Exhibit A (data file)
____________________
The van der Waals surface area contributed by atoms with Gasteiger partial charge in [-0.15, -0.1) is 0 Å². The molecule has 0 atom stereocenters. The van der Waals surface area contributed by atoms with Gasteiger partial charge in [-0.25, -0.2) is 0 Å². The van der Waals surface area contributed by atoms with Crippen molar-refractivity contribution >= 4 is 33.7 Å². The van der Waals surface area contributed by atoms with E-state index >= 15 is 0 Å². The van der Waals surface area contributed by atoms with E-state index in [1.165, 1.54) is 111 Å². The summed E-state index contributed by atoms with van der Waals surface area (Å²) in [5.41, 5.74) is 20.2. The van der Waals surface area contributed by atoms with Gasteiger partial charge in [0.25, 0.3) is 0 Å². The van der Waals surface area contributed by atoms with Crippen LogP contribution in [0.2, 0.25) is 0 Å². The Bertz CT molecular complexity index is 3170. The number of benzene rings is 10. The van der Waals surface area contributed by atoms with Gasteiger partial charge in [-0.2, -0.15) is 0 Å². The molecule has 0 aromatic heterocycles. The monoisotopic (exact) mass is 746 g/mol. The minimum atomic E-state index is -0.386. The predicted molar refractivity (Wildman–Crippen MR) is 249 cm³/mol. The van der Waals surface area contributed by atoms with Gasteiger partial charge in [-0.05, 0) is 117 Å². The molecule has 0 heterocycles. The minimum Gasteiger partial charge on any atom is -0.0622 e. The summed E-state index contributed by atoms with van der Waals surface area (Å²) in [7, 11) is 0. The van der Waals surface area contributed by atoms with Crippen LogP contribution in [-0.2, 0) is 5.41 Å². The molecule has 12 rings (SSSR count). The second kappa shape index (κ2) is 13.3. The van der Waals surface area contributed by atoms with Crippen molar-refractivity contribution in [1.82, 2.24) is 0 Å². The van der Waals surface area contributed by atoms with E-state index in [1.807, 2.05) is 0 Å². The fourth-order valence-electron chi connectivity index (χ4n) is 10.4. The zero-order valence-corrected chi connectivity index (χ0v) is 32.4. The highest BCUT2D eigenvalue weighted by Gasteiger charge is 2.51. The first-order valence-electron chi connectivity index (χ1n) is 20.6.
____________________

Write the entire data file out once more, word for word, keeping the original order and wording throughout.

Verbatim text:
The van der Waals surface area contributed by atoms with Gasteiger partial charge in [-0.15, -0.1) is 0 Å². The molecule has 0 atom stereocenters. The van der Waals surface area contributed by atoms with Gasteiger partial charge in [-0.25, -0.2) is 0 Å². The van der Waals surface area contributed by atoms with Crippen molar-refractivity contribution >= 4 is 33.7 Å². The van der Waals surface area contributed by atoms with E-state index >= 15 is 0 Å². The van der Waals surface area contributed by atoms with E-state index in [1.165, 1.54) is 111 Å². The summed E-state index contributed by atoms with van der Waals surface area (Å²) in [5.41, 5.74) is 20.2. The van der Waals surface area contributed by atoms with Gasteiger partial charge in [0.25, 0.3) is 0 Å². The van der Waals surface area contributed by atoms with Crippen LogP contribution in [0.2, 0.25) is 0 Å². The Bertz CT molecular complexity index is 3170. The number of benzene rings is 10. The van der Waals surface area contributed by atoms with Gasteiger partial charge in [-0.2, -0.15) is 0 Å². The molecule has 0 aromatic heterocycles. The monoisotopic (exact) mass is 746 g/mol. The minimum atomic E-state index is -0.386. The predicted molar refractivity (Wildman–Crippen MR) is 249 cm³/mol. The van der Waals surface area contributed by atoms with Gasteiger partial charge in [-0.05, 0) is 117 Å². The molecule has 0 heterocycles. The minimum Gasteiger partial charge on any atom is -0.0622 e. The summed E-state index contributed by atoms with van der Waals surface area (Å²) in [7, 11) is 0. The van der Waals surface area contributed by atoms with Crippen LogP contribution in [-0.2, 0) is 5.41 Å². The molecule has 12 rings (SSSR count). The second kappa shape index (κ2) is 13.3. The van der Waals surface area contributed by atoms with Crippen molar-refractivity contribution in [1.82, 2.24) is 0 Å². The van der Waals surface area contributed by atoms with E-state index in [1.807, 2.05) is 0 Å². The fourth-order valence-electron chi connectivity index (χ4n) is 10.4. The zero-order valence-corrected chi connectivity index (χ0v) is 32.4. The highest BCUT2D eigenvalue weighted by Gasteiger charge is 2.51. The first-order valence-electron chi connectivity index (χ1n) is 20.6.